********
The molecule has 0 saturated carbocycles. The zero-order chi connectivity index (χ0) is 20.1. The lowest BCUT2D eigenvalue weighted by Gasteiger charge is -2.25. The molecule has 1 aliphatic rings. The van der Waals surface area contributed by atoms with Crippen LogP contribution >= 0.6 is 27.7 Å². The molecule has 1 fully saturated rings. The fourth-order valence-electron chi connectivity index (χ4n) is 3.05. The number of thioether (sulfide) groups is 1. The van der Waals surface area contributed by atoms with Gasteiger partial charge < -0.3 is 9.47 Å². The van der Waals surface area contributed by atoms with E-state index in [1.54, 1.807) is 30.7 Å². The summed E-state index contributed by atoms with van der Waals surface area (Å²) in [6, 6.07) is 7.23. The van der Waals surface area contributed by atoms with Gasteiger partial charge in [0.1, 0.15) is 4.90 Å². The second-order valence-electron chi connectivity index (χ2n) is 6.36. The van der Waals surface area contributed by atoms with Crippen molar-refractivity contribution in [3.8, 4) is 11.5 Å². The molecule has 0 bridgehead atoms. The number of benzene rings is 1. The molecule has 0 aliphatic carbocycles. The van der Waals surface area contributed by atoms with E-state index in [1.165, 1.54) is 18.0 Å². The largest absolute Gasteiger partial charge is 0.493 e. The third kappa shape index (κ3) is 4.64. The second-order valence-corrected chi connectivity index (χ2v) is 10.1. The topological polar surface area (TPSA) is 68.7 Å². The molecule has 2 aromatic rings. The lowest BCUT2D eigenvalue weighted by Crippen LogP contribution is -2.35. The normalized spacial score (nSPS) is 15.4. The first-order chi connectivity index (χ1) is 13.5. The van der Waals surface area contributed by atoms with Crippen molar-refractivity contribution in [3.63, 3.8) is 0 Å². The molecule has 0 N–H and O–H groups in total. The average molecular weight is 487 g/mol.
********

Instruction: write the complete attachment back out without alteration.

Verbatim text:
The molecule has 0 saturated carbocycles. The zero-order chi connectivity index (χ0) is 20.1. The lowest BCUT2D eigenvalue weighted by Gasteiger charge is -2.25. The molecule has 1 aliphatic rings. The van der Waals surface area contributed by atoms with Crippen LogP contribution >= 0.6 is 27.7 Å². The molecule has 1 fully saturated rings. The fourth-order valence-electron chi connectivity index (χ4n) is 3.05. The number of thioether (sulfide) groups is 1. The van der Waals surface area contributed by atoms with Gasteiger partial charge < -0.3 is 9.47 Å². The van der Waals surface area contributed by atoms with E-state index in [1.54, 1.807) is 30.7 Å². The summed E-state index contributed by atoms with van der Waals surface area (Å²) in [6, 6.07) is 7.23. The van der Waals surface area contributed by atoms with Gasteiger partial charge in [0.1, 0.15) is 4.90 Å². The second-order valence-electron chi connectivity index (χ2n) is 6.36. The van der Waals surface area contributed by atoms with Crippen molar-refractivity contribution in [3.8, 4) is 11.5 Å². The molecule has 0 bridgehead atoms. The number of benzene rings is 1. The molecule has 0 aliphatic carbocycles. The van der Waals surface area contributed by atoms with E-state index in [1.165, 1.54) is 18.0 Å². The largest absolute Gasteiger partial charge is 0.493 e. The third kappa shape index (κ3) is 4.64. The second-order valence-corrected chi connectivity index (χ2v) is 10.1. The topological polar surface area (TPSA) is 68.7 Å². The molecule has 2 aromatic rings. The lowest BCUT2D eigenvalue weighted by Crippen LogP contribution is -2.35. The normalized spacial score (nSPS) is 15.4. The first-order chi connectivity index (χ1) is 13.5. The van der Waals surface area contributed by atoms with Crippen molar-refractivity contribution in [3.63, 3.8) is 0 Å². The molecule has 0 N–H and O–H groups in total. The average molecular weight is 487 g/mol.